Spring Social Security Demo - using the default user local account persistence of Spring-Social-Security
Java
Latest commit 0462569 Mar 19, 2014 @michaellavelle michaellavelle #5 Removing redundant and invalid duplicate @PostConstruct method fro…
…m SpringSocialSecurityDemoWebappConfig - this has been implemented in the @PostConstruct method in SocialConfig

README.md

Spring Social Security Demo

Simple Hello World Webapp demonstrating the spring-social-security module.

Resources in the application are protected using provider specific roles such has ROLE_USER_TWITTER or ROLE_USER_FACEBOOK, or simply by ROLE_USER.

Spring Security is configured with the SpringSocialSecurityAuthenticationFilter which ensures that users attempting to access a protected resource are prompted to connect with the relevant SaaS provider in order to authenticate.

Once authenticated, users confirm their chosen username, a account is created for them, and they can access the protected resource.

Once a user has an account, they can login to the system any time by simply reconnecting with any of the providers they have previously connected with the app previously.

Local user account creation is implemented using the default persistence of Spring-Social-Security where local account details are stored within the UsersConnectionRepository itself, users are effictively stored as connections to the "springSocialSecurity" provider.

This local account creation strategy can be overridden and the local accounts can be persisted using your own domain model by providing custom implementations of a couple of the components from Spring Social Security - see the forked demo at https://github.com/michaellavelle/spring-social-security-demo for an illustration of this.

Running the demo

/src/main/resources/environment.properties must be populated with Twitter consumer key and secret and Facebook clientId and secret for this application to run. The return url of the Facebook client account must also be configured to be the connection url for this application - http://localhost:8080/ . As Twitter allows any return url by default, no such requirement is needed for the Twitter client account.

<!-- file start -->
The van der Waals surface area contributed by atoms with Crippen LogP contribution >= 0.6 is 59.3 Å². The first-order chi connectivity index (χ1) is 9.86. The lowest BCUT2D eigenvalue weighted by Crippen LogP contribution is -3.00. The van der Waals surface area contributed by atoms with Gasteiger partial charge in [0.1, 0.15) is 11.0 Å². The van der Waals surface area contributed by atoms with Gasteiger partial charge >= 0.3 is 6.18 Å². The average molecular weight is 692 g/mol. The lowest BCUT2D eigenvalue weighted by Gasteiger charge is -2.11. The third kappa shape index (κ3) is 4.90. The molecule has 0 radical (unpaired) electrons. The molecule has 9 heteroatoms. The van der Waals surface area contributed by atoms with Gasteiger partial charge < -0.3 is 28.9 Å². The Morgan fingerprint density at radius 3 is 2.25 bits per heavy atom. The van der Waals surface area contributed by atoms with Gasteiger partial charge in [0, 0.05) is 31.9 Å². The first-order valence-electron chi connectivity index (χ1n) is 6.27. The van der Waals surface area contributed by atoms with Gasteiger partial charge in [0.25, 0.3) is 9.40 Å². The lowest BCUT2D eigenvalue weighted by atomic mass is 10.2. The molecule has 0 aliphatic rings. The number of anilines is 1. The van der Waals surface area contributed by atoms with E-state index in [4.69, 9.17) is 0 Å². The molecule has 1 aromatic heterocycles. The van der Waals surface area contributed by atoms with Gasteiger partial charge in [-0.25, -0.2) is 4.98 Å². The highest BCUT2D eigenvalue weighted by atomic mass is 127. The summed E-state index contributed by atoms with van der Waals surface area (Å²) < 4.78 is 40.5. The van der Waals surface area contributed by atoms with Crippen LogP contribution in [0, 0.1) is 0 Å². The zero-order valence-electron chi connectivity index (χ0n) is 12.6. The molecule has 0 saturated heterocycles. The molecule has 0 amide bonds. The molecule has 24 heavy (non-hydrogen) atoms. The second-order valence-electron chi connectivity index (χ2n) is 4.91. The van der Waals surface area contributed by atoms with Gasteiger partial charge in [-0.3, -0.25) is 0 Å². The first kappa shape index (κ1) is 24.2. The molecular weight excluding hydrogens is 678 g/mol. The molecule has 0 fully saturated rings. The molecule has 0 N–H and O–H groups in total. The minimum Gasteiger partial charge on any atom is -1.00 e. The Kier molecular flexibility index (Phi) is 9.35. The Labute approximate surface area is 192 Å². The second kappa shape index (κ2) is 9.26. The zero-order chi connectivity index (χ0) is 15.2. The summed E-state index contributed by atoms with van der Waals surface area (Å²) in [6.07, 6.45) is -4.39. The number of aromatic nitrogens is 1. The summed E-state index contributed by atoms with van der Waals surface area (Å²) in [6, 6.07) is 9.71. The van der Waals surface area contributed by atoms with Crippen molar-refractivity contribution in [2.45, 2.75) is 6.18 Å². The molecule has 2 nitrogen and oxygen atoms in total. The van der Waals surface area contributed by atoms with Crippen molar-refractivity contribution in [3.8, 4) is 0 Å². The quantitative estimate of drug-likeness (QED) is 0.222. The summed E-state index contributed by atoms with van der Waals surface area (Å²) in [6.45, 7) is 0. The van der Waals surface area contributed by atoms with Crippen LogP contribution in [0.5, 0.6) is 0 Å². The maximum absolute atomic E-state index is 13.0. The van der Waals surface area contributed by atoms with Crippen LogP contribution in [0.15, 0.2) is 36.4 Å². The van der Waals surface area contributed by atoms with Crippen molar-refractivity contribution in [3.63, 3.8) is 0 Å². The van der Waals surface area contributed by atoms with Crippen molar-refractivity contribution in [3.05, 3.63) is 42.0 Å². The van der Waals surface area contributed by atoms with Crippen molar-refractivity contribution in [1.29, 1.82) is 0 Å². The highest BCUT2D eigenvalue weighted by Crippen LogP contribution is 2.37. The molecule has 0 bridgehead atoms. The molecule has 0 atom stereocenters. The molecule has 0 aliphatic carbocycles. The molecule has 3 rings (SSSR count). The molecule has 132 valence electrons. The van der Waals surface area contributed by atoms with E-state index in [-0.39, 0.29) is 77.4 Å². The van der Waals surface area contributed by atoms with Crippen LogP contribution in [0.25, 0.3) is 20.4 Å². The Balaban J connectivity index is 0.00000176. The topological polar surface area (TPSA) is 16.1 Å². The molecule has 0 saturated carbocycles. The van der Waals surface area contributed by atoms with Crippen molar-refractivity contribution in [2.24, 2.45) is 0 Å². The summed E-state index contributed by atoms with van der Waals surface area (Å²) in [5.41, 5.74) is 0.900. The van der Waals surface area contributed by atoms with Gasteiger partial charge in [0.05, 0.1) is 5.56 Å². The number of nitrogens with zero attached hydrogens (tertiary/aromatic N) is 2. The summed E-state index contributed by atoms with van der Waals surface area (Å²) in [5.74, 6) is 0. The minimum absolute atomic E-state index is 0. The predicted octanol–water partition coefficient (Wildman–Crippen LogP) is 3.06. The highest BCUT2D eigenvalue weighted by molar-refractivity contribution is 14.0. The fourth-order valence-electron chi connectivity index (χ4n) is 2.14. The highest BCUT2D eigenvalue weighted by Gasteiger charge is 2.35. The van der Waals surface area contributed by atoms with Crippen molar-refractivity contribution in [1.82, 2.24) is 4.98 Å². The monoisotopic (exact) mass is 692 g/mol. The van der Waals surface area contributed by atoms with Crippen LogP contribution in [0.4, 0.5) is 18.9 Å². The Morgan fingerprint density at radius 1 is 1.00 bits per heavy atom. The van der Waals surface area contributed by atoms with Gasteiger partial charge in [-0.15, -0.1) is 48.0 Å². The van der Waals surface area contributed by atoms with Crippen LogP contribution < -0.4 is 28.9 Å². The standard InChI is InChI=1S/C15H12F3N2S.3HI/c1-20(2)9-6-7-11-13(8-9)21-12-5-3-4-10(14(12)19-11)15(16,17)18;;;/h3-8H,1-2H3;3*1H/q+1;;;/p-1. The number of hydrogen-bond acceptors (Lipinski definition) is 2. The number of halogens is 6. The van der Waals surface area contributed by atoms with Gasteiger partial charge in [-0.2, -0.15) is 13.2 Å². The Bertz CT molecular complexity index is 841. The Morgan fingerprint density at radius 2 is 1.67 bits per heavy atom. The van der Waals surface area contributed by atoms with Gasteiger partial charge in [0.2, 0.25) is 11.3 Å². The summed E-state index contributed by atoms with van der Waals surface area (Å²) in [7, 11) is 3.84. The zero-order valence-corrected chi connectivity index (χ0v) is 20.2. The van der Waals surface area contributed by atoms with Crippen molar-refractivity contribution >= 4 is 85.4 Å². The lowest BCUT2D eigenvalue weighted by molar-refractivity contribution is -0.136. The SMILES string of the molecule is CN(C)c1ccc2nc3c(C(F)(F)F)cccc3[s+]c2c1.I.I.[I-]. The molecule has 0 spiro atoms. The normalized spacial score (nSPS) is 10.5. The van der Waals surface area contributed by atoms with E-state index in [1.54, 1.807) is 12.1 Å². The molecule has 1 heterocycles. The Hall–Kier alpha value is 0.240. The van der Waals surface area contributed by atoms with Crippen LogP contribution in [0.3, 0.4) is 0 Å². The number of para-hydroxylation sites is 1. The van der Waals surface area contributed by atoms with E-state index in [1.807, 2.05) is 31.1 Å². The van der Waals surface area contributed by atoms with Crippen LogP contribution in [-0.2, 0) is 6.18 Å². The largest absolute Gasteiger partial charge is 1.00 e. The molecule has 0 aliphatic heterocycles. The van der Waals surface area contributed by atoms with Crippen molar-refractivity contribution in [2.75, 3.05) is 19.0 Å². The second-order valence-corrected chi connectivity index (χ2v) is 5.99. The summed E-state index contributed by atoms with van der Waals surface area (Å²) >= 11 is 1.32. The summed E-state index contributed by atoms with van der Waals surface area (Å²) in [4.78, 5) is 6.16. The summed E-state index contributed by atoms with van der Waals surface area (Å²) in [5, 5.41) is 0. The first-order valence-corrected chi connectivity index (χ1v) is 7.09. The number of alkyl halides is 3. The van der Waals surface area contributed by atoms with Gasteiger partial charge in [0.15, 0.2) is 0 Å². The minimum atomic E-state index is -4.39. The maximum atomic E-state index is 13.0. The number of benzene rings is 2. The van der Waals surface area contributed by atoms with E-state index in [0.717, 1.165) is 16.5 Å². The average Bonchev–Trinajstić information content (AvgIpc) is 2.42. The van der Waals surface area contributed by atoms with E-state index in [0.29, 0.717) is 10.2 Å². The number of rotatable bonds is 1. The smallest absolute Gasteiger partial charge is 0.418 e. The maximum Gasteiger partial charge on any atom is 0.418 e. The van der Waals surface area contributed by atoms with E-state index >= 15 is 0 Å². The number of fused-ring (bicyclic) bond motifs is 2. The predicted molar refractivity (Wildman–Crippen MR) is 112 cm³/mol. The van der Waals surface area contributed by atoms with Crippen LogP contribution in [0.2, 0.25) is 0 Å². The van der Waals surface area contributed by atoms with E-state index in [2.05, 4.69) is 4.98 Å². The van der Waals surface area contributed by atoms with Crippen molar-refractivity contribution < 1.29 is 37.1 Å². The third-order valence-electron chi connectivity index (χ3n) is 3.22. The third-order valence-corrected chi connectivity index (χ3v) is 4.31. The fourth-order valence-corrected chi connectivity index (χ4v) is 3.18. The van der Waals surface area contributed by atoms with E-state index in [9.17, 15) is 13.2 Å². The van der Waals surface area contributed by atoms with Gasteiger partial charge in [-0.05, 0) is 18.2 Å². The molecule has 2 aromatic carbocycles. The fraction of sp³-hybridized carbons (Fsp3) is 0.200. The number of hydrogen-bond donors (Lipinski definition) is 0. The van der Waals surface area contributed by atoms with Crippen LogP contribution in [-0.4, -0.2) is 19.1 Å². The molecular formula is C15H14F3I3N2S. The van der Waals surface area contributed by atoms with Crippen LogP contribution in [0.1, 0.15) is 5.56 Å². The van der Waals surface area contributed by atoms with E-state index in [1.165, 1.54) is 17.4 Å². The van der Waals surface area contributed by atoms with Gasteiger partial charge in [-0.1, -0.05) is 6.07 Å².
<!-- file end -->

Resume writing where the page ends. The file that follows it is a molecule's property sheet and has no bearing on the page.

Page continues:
Twitter and Facebook are two arbitrary spring-social providers - alternative providers can be used instead - they must simply be registered in place of the Twitter/Facebook connection factory classes in SpringSocialSecurityDemoWebappConfig.

This webapp consists of a basic implementation of Spring Social framework, configured with an in-memory datasource for persistence of UserConnection data. This in-memory datasource (configured in spring-config.xml) can be replaced with custom datasource as necessary. The PostContruct method in SpringSocialSecurityDemoWebappConfig can be removed if the in-memory database is replaced.

To get started , clone the spring-social-security-demo project. Once the Twitter and Facebook client details have been populated in the environment.properties file, and the Facebook client account has been set up with a return url of http://localhost:8080 the application can be started using the in-built Jetty plugin:

mvn jetty:run

from the base directory of the spring-social-security-demo project.

Access http://localhost:8080/ in your web browser.

The application has two primary pages, the public home page ( http://localhost:8080/ ) and a protected resource ( http://localhost:8080/protected ).